Staind
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Staind Talk Readying New Album & Dual Streaming Event After 'Everything Went Away'

The 20th anniversary of the rock band's multiplatinum 'Break the Cycle' will be celebrated with a pre-taped stream of the band performing the album.

Staind is returning again in May — just not in the way its members originally envisioned.

Frontman Aaron Lewis tells Billboard that the heavy-rock quartet from Springfield, Mass., was expecting to break into a new cycle of activity in 2020, starting by touring with Disturbed and then recording an album. That was all scuttled twice by the global pandemic after Disturbed decided to pull the plug entirely again earlier this year.

Rather than staying on the outside looking in, however, Staind pivoted on its own. On May 7, the group, which has worked only intermittently since 2012, will release its first album in nine years. Live: It’s Been Awhile (Yap’em/Alchemy Recordings) was recorded during an October 2019 reunion show at the Foxwoods Resort Casino in Mashantucket, Conn., and features hits such as “Outside,” “It’s Been Awhile,” “Right Here” and “Not Again.” The release will be bookended by The Return of Staind: A Two-Part Global Streaming Series that consists of Live: It’s Been Awhile (From Foxwoods) on May 1 and the newly filmed 20th Anniversary of Break the Cycle, Performed in Its Entirety on May 8 — exactly 20 years to the date of the release of Staind’s sophomore albums. Tickets are available via staindlive.com.

It’s the most material the band has released in years. Lewis feels this is a reasonable Plan B after everything else fell through.

“Everything went away,” he notes by phone before a solo concert in Corpus Christi, Texas. “The Foxwood gig we had in the can already; that was just a matter of when it was going to come out. And then the [Break the Cycle] performance just came out of everybody trying to think of ideas of how we can do something else, especially after we had told people we’d be around.”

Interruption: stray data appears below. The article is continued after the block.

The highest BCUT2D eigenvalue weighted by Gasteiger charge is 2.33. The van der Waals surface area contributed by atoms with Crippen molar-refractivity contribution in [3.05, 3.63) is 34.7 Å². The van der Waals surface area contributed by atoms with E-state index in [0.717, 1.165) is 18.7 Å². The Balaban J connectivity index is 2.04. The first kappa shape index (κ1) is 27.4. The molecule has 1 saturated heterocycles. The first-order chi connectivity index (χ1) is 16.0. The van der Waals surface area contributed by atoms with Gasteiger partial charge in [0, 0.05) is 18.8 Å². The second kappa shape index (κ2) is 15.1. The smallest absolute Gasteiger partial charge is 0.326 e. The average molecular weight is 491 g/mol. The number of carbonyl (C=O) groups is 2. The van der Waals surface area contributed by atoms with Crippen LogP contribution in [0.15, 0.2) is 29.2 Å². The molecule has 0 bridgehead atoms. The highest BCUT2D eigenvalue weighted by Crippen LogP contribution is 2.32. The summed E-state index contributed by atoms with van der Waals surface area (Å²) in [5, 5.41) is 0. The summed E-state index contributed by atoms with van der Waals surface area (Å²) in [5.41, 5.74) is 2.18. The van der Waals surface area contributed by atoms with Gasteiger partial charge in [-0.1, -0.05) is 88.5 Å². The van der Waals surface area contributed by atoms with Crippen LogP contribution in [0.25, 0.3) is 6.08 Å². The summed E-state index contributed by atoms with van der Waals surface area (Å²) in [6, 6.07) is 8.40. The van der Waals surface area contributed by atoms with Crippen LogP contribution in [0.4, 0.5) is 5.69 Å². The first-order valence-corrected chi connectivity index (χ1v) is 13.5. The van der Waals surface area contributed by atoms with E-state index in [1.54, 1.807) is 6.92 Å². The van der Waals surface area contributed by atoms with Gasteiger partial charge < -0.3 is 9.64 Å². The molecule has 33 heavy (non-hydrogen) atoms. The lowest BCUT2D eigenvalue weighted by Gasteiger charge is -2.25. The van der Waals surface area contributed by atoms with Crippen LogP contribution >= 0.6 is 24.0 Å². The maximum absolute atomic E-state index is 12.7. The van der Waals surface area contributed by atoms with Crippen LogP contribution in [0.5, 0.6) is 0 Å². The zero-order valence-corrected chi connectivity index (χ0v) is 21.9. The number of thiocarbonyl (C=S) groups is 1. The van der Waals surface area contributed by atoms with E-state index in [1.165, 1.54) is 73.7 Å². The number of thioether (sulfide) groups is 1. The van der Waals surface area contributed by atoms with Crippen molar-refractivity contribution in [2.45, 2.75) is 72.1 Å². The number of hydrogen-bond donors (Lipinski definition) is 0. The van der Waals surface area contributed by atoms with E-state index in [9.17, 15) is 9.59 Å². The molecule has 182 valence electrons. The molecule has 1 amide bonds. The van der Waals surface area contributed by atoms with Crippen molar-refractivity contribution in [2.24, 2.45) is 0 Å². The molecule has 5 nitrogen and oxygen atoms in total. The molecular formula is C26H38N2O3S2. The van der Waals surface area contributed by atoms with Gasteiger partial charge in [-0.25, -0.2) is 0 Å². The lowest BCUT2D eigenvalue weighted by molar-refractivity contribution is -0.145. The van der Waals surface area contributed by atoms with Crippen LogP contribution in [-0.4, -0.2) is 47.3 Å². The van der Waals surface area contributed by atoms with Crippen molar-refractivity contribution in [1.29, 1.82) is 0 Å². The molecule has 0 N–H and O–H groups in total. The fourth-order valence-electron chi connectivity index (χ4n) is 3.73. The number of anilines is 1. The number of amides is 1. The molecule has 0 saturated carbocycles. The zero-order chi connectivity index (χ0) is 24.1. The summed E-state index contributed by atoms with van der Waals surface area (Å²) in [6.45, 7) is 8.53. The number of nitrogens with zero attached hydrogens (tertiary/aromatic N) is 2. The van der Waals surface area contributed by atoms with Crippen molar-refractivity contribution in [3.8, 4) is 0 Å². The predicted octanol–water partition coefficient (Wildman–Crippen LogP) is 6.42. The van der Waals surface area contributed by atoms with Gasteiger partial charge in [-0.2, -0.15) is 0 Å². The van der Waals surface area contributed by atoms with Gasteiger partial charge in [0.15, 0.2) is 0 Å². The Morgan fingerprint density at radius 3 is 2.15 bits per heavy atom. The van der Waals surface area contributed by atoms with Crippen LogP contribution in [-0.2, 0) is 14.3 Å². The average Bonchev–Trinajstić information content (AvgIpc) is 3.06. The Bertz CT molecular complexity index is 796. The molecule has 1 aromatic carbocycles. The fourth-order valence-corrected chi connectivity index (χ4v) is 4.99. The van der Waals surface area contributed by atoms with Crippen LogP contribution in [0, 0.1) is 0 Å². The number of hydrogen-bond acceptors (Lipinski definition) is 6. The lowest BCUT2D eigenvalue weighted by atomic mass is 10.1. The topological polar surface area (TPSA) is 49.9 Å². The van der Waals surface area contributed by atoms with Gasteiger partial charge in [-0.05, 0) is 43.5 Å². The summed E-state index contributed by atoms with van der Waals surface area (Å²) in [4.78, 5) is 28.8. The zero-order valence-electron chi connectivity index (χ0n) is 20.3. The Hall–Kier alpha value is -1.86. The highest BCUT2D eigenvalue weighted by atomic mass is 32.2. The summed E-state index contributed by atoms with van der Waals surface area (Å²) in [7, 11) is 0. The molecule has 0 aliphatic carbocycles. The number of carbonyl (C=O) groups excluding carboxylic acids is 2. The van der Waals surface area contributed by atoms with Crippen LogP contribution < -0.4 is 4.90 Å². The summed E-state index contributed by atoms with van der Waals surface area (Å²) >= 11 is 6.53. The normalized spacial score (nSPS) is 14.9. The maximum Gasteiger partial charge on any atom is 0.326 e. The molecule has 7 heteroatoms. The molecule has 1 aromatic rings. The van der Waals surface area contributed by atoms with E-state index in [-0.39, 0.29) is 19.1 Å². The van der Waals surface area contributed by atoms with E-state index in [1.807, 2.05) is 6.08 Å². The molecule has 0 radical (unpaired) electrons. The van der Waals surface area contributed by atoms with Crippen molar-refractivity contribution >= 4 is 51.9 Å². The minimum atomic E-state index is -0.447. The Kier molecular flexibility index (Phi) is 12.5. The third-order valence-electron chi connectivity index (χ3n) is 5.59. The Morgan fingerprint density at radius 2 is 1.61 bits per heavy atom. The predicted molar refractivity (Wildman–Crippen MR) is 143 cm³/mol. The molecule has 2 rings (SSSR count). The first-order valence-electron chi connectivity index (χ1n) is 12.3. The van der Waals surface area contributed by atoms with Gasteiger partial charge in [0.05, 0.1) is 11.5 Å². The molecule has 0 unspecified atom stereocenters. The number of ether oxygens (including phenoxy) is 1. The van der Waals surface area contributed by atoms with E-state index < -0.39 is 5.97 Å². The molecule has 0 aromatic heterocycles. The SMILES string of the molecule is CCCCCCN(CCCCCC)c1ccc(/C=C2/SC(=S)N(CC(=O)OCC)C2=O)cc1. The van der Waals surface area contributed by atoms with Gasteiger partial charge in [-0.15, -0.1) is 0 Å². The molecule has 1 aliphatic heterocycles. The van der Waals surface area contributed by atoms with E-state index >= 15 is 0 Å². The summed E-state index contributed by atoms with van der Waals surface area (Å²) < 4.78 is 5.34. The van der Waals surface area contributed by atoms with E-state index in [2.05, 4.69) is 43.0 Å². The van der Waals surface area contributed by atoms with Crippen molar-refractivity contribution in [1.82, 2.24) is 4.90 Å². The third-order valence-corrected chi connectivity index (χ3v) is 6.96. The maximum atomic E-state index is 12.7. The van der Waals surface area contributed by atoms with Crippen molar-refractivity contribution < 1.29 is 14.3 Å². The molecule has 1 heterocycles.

The appetite for Staind is easy to understand. Between 1996-2011, the group — Lewis, guitarist Mike Mushok, bassist Johnny April and (since 2011) drummer Sal Giancarelli — released seven studio albums, four of which sold platinum or better. Its tuneful brand of sludge and angsty lyricism also notched a dozen top 10 Billboard Mainstream Rock Songs chart hits, with four of those reaching No. 1. The five-times platinum Break the Cycle vaulted Staind to headline status, and the group was still going strong when it announced a hiatus to take a break — but, pointedly, did not break up — in 2012.

Staind has regrouped a few times since, mostly for festivals, and for a handful of shows during 2019. Lewis has focused on his solo career for the past 10 years, with all four of his releases (three albums and an EP) hitting the top 10 on the Top Country Albums chart. Mushok, meanwhile, co-founded the all-star group Saint Asonia and played in former Metallica bassist Jason Newsted’s band.

Lewis says that reuniting Staind is not like hell freezing over. “No — I guess the comment is more that people didn’t think it was going to happen,” he explains. “It wasn’t necessarily that it would be so impossible to put it back together. I’ve kind of gotten used to it, and I kind of like not having to answer to anybody creatively. With the whole solo thing, I’m kind of the master of my own universe. So to go from that to sharing the universe with three other people in a creative situation is different, but it’ll be great.”